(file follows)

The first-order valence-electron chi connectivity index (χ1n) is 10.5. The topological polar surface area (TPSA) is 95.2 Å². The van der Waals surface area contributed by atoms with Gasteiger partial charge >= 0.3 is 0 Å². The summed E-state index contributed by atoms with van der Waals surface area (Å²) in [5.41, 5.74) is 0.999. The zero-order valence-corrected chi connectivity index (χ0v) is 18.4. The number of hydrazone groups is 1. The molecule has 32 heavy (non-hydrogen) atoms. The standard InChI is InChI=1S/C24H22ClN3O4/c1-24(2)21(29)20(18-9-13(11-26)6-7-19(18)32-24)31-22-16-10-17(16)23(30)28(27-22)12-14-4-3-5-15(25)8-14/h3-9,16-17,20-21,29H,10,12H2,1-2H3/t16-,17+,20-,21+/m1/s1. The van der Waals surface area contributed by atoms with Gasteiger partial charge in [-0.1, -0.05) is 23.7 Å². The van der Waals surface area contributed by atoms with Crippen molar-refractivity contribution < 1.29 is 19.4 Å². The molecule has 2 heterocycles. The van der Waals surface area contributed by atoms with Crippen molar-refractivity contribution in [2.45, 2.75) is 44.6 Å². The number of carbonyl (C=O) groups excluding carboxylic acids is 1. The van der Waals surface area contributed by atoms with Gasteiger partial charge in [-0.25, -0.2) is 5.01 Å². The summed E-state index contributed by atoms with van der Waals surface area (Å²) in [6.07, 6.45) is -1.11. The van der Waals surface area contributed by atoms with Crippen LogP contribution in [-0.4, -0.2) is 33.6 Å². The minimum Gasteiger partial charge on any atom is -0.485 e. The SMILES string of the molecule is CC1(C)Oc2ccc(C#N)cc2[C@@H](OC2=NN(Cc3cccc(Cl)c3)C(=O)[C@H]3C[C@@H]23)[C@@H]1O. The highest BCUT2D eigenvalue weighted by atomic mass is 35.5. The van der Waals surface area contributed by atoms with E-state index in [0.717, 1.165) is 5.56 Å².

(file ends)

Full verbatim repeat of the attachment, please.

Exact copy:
The first-order valence-electron chi connectivity index (χ1n) is 10.5. The topological polar surface area (TPSA) is 95.2 Å². The van der Waals surface area contributed by atoms with Gasteiger partial charge >= 0.3 is 0 Å². The summed E-state index contributed by atoms with van der Waals surface area (Å²) in [5.41, 5.74) is 0.999. The zero-order valence-corrected chi connectivity index (χ0v) is 18.4. The number of hydrazone groups is 1. The molecule has 32 heavy (non-hydrogen) atoms. The standard InChI is InChI=1S/C24H22ClN3O4/c1-24(2)21(29)20(18-9-13(11-26)6-7-19(18)32-24)31-22-16-10-17(16)23(30)28(27-22)12-14-4-3-5-15(25)8-14/h3-9,16-17,20-21,29H,10,12H2,1-2H3/t16-,17+,20-,21+/m1/s1. The van der Waals surface area contributed by atoms with Gasteiger partial charge in [-0.1, -0.05) is 23.7 Å². The van der Waals surface area contributed by atoms with Crippen molar-refractivity contribution < 1.29 is 19.4 Å². The molecule has 2 heterocycles. The van der Waals surface area contributed by atoms with Crippen molar-refractivity contribution in [2.45, 2.75) is 44.6 Å². The number of carbonyl (C=O) groups excluding carboxylic acids is 1. The van der Waals surface area contributed by atoms with Gasteiger partial charge in [-0.25, -0.2) is 5.01 Å². The summed E-state index contributed by atoms with van der Waals surface area (Å²) in [6.07, 6.45) is -1.11. The van der Waals surface area contributed by atoms with Crippen LogP contribution in [-0.4, -0.2) is 33.6 Å². The minimum Gasteiger partial charge on any atom is -0.485 e. The SMILES string of the molecule is CC1(C)Oc2ccc(C#N)cc2[C@@H](OC2=NN(Cc3cccc(Cl)c3)C(=O)[C@H]3C[C@@H]23)[C@@H]1O. The highest BCUT2D eigenvalue weighted by atomic mass is 35.5. The van der Waals surface area contributed by atoms with E-state index in [0.717, 1.165) is 5.56 Å².